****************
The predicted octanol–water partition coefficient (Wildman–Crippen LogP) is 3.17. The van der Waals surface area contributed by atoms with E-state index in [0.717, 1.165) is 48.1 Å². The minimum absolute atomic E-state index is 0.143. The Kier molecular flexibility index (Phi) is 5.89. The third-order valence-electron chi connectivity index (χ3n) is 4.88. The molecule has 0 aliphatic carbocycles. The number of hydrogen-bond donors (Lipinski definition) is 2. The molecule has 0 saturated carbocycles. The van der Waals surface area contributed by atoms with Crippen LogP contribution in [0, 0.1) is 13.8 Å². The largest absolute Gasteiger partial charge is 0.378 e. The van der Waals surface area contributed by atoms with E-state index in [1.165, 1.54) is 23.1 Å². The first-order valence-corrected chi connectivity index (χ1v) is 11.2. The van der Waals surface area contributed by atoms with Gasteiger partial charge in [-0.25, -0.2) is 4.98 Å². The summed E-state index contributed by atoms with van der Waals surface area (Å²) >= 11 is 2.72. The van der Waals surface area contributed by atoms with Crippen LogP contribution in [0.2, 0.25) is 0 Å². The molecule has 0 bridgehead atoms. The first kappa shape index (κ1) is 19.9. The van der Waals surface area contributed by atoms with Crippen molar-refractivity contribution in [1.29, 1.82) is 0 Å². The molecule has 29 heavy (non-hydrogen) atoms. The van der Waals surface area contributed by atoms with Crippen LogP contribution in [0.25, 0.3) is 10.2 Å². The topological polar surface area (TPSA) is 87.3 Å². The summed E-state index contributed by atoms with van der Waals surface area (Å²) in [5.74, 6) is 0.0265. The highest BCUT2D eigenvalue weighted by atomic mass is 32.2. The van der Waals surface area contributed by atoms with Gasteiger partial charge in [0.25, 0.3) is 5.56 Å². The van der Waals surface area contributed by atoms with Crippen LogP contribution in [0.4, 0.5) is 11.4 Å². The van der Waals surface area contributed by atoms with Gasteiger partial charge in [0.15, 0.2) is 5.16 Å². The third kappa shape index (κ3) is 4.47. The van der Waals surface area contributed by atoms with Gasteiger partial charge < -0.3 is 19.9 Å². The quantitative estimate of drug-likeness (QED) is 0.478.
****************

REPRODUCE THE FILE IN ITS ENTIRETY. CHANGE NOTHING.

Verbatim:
The predicted octanol–water partition coefficient (Wildman–Crippen LogP) is 3.17. The van der Waals surface area contributed by atoms with E-state index in [0.717, 1.165) is 48.1 Å². The minimum absolute atomic E-state index is 0.143. The Kier molecular flexibility index (Phi) is 5.89. The third-order valence-electron chi connectivity index (χ3n) is 4.88. The molecule has 0 aliphatic carbocycles. The number of hydrogen-bond donors (Lipinski definition) is 2. The molecule has 0 saturated carbocycles. The van der Waals surface area contributed by atoms with Crippen LogP contribution in [0, 0.1) is 13.8 Å². The largest absolute Gasteiger partial charge is 0.378 e. The van der Waals surface area contributed by atoms with E-state index in [1.165, 1.54) is 23.1 Å². The first-order valence-corrected chi connectivity index (χ1v) is 11.2. The van der Waals surface area contributed by atoms with Gasteiger partial charge in [-0.25, -0.2) is 4.98 Å². The summed E-state index contributed by atoms with van der Waals surface area (Å²) >= 11 is 2.72. The van der Waals surface area contributed by atoms with Crippen LogP contribution in [0.2, 0.25) is 0 Å². The molecule has 0 bridgehead atoms. The first kappa shape index (κ1) is 19.9. The van der Waals surface area contributed by atoms with Crippen molar-refractivity contribution in [1.29, 1.82) is 0 Å². The molecule has 29 heavy (non-hydrogen) atoms. The van der Waals surface area contributed by atoms with Crippen LogP contribution in [0.25, 0.3) is 10.2 Å². The topological polar surface area (TPSA) is 87.3 Å². The summed E-state index contributed by atoms with van der Waals surface area (Å²) in [5.74, 6) is 0.0265. The highest BCUT2D eigenvalue weighted by atomic mass is 32.2. The van der Waals surface area contributed by atoms with Gasteiger partial charge in [0.25, 0.3) is 5.56 Å². The van der Waals surface area contributed by atoms with Crippen LogP contribution in [0.4, 0.5) is 11.4 Å². The van der Waals surface area contributed by atoms with Gasteiger partial charge in [0.15, 0.2) is 5.16 Å². The third kappa shape index (κ3) is 4.47. The van der Waals surface area contributed by atoms with Gasteiger partial charge < -0.3 is 19.9 Å². The quantitative estimate of drug-likeness (QED) is 0.478.